According to the machine-or-transformation test, a claim can be analyzed to determine whether (1) it is tied to a particular machine or apparatus, or (2) it transforms a particular article into a different state or thing. In re Bilski, 545 F.3d 943, 954 (Fed. Cir. 2008)(Bilski I). Specifically, the “use of a specific machine-or- transformation of an article must impose meaningful limits on the claim’s scope to impart patent eligibility.” Id. at 1396. The “machine-or-transformation” test is not a necessary test and a patent need not pass this test in order to meet the threshold requirements of patentability under 35 U.S.C. § 101.
As the ‘939 Patent pertains to the method of the design of addendum surfaces, rather than the literal and physical transformation of an article, it does not appear to meet the two-prongs of the “machine-or-transformation” test. His honour was of the view that, the application of this test itself is not sufficient to invalidate the ‘939 patent.
Engineering Technology Associates alledged that both the ‘939 and ‘929 Patents are not patent-eligible because they pertain to unpatentable abstract ideas, which is again impermissible under 35 U.S.C. § 101.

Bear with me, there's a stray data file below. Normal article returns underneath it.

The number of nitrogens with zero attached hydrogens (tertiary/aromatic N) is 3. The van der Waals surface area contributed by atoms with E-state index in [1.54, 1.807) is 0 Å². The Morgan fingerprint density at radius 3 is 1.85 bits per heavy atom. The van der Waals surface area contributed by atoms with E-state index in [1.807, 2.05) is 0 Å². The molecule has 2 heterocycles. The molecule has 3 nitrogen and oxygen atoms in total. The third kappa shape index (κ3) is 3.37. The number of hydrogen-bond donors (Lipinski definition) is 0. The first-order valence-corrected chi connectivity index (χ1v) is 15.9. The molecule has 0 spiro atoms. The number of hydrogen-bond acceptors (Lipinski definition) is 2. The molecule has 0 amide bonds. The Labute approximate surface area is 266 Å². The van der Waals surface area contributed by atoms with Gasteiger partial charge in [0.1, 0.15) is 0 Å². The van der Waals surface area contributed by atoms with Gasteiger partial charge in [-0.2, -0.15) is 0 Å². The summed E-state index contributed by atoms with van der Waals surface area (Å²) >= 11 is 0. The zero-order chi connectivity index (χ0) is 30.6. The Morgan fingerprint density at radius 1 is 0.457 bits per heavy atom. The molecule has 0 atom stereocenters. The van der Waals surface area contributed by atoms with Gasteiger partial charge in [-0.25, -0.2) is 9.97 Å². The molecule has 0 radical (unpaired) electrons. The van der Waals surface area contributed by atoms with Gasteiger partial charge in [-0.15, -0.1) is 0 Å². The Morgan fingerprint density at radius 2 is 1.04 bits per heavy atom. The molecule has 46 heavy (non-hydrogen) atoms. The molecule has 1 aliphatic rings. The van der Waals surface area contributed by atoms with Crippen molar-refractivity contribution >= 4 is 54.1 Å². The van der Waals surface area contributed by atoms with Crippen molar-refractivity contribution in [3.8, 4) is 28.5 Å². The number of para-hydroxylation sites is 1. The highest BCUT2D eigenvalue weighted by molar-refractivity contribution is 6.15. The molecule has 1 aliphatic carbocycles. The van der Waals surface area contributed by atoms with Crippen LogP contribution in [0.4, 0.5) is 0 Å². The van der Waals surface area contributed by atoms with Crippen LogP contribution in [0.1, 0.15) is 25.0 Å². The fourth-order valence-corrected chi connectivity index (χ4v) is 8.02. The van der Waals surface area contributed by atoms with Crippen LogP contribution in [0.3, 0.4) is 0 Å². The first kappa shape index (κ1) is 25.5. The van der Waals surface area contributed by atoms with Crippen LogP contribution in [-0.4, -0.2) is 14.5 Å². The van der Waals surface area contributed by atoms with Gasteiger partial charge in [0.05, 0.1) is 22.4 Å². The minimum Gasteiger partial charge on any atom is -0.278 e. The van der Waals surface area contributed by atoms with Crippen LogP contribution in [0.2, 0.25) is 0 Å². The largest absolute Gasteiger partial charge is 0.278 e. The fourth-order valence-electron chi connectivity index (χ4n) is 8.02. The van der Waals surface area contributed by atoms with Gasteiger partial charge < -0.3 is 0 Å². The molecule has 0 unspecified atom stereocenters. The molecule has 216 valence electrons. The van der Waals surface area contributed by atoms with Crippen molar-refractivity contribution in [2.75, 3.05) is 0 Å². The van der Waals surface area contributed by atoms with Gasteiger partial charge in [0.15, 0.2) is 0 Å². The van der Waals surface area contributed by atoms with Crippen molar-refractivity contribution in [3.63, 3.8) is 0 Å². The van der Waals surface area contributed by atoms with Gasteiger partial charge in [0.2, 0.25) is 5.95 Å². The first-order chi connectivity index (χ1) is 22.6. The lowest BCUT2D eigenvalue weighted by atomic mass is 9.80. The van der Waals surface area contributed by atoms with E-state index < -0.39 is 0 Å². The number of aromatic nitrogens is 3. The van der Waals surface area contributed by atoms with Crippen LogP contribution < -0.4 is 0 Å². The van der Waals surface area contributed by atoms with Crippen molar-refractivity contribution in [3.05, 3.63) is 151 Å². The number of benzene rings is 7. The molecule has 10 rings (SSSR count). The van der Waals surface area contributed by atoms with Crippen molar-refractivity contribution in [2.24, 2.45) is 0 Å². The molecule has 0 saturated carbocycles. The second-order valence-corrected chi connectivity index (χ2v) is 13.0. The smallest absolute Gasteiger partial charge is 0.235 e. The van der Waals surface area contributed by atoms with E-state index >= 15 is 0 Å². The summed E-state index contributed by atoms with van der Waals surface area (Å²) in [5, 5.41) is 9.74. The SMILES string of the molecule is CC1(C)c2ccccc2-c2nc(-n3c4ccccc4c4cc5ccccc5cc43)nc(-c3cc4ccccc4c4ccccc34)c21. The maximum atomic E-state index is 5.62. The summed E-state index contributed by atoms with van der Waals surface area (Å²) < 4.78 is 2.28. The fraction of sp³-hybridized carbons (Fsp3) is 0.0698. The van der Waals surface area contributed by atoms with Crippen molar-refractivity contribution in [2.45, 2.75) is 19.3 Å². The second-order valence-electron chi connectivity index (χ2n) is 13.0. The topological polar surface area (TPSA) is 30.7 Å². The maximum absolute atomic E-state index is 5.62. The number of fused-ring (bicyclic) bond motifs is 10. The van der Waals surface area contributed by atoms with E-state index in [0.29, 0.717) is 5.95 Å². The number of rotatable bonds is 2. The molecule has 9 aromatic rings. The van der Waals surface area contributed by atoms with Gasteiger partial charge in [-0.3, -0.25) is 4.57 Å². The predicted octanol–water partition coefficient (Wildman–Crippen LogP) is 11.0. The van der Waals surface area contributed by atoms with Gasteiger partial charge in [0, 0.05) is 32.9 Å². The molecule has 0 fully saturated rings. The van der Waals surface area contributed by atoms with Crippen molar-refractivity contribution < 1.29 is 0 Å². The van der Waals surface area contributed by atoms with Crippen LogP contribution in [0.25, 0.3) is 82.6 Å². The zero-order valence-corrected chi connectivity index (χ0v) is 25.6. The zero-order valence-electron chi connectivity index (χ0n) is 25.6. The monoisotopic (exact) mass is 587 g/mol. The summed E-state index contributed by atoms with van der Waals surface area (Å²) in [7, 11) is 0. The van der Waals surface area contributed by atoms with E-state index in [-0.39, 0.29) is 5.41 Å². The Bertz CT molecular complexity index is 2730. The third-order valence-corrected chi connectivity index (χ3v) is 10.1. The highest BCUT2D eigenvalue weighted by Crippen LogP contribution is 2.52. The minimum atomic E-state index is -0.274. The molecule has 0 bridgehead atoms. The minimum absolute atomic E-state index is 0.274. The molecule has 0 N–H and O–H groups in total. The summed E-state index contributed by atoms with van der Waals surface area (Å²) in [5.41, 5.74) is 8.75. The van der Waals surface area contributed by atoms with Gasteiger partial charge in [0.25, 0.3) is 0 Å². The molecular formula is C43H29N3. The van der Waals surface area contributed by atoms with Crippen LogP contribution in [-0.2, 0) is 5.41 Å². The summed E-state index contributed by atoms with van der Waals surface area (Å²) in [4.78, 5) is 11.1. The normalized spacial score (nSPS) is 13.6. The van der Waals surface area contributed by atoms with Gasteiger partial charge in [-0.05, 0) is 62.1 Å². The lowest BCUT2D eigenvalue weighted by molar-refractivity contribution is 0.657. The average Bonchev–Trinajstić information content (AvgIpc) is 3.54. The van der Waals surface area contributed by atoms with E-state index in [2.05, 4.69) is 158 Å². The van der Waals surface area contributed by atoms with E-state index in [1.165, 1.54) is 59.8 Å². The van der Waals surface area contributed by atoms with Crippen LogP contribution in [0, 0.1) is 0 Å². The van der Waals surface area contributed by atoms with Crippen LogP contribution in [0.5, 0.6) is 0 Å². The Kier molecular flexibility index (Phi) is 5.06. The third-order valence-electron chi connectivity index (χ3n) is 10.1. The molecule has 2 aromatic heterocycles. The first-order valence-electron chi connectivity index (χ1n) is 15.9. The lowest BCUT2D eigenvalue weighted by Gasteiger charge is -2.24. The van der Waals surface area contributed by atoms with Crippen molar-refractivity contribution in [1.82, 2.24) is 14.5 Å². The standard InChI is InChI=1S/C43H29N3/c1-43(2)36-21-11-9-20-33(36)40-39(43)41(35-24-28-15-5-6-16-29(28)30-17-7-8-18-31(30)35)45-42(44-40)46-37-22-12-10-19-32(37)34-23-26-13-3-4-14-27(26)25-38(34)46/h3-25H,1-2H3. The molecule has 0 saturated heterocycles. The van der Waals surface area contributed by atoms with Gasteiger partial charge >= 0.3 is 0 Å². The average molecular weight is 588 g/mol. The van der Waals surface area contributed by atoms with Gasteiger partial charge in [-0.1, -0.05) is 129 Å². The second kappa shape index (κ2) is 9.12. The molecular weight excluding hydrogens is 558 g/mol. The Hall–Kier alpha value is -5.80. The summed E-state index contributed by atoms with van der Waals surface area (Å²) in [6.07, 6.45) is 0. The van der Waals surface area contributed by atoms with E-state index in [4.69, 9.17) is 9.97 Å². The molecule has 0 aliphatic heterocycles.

The subject matter eligibility requirement of 35 U.S.C. §101 states: “Whoever invents or discovers any new and useful process, machine, manufacture, or composition of matter, or any new and useful improvement thereof, may obtain a patent therefor, subject to the conditions and requirements of this title.” 35 U.S.C. §101. Thus, Section 101 provides four independent categories of inventions that are eligible for patent protection: processes, machines, manufactures, and compositions of matter. Bilski v. Kappos, 130 S.Ct. 3218, 3225 (2010) (Bilski II). In interpreting 35 U.S.C. §101, the Supreme Court has expressly excluded three categories from patent protection which are generally referred to as the judicial exceptions to subject matter eligibility: “laws of nature, physical phenomena, and abstract ideas.” Id. at 3225. Engineering Technology Associates focused on the last of these three judicial exceptions.